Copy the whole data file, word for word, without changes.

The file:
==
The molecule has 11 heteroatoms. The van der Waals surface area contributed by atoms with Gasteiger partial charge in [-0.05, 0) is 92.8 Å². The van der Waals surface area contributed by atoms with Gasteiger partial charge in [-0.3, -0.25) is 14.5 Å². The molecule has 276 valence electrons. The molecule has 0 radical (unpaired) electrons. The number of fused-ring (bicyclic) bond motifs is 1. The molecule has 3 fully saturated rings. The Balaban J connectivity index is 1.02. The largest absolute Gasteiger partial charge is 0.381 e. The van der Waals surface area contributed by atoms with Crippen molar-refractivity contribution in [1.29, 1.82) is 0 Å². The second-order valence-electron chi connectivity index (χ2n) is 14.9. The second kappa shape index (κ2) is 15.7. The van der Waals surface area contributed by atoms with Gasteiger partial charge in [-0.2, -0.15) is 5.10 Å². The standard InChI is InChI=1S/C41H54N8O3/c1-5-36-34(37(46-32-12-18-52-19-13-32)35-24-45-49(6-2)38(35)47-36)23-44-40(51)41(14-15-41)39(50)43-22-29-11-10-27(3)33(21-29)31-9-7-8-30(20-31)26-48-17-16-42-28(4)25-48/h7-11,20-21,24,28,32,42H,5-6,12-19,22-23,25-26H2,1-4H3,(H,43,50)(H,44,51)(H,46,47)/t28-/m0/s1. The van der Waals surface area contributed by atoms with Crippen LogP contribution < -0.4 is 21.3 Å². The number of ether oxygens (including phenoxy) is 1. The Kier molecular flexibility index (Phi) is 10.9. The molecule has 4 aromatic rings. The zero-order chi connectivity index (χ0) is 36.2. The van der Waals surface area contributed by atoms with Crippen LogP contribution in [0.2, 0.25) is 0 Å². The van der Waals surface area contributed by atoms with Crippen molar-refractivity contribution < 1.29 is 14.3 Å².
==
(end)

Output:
The molecule has 11 heteroatoms. The van der Waals surface area contributed by atoms with Gasteiger partial charge in [-0.05, 0) is 92.8 Å². The van der Waals surface area contributed by atoms with Gasteiger partial charge in [-0.3, -0.25) is 14.5 Å². The molecule has 276 valence electrons. The molecule has 0 radical (unpaired) electrons. The number of fused-ring (bicyclic) bond motifs is 1. The molecule has 3 fully saturated rings. The Balaban J connectivity index is 1.02. The largest absolute Gasteiger partial charge is 0.381 e. The van der Waals surface area contributed by atoms with Crippen molar-refractivity contribution in [1.29, 1.82) is 0 Å². The second-order valence-electron chi connectivity index (χ2n) is 14.9. The second kappa shape index (κ2) is 15.7. The van der Waals surface area contributed by atoms with Gasteiger partial charge in [-0.2, -0.15) is 5.10 Å². The standard InChI is InChI=1S/C41H54N8O3/c1-5-36-34(37(46-32-12-18-52-19-13-32)35-24-45-49(6-2)38(35)47-36)23-44-40(51)41(14-15-41)39(50)43-22-29-11-10-27(3)33(21-29)31-9-7-8-30(20-31)26-48-17-16-42-28(4)25-48/h7-11,20-21,24,28,32,42H,5-6,12-19,22-23,25-26H2,1-4H3,(H,43,50)(H,44,51)(H,46,47)/t28-/m0/s1. The van der Waals surface area contributed by atoms with Crippen LogP contribution < -0.4 is 21.3 Å². The number of ether oxygens (including phenoxy) is 1. The Kier molecular flexibility index (Phi) is 10.9. The molecule has 4 aromatic rings. The zero-order chi connectivity index (χ0) is 36.2. The van der Waals surface area contributed by atoms with Crippen LogP contribution in [0.2, 0.25) is 0 Å². The van der Waals surface area contributed by atoms with Crippen molar-refractivity contribution < 1.29 is 14.3 Å².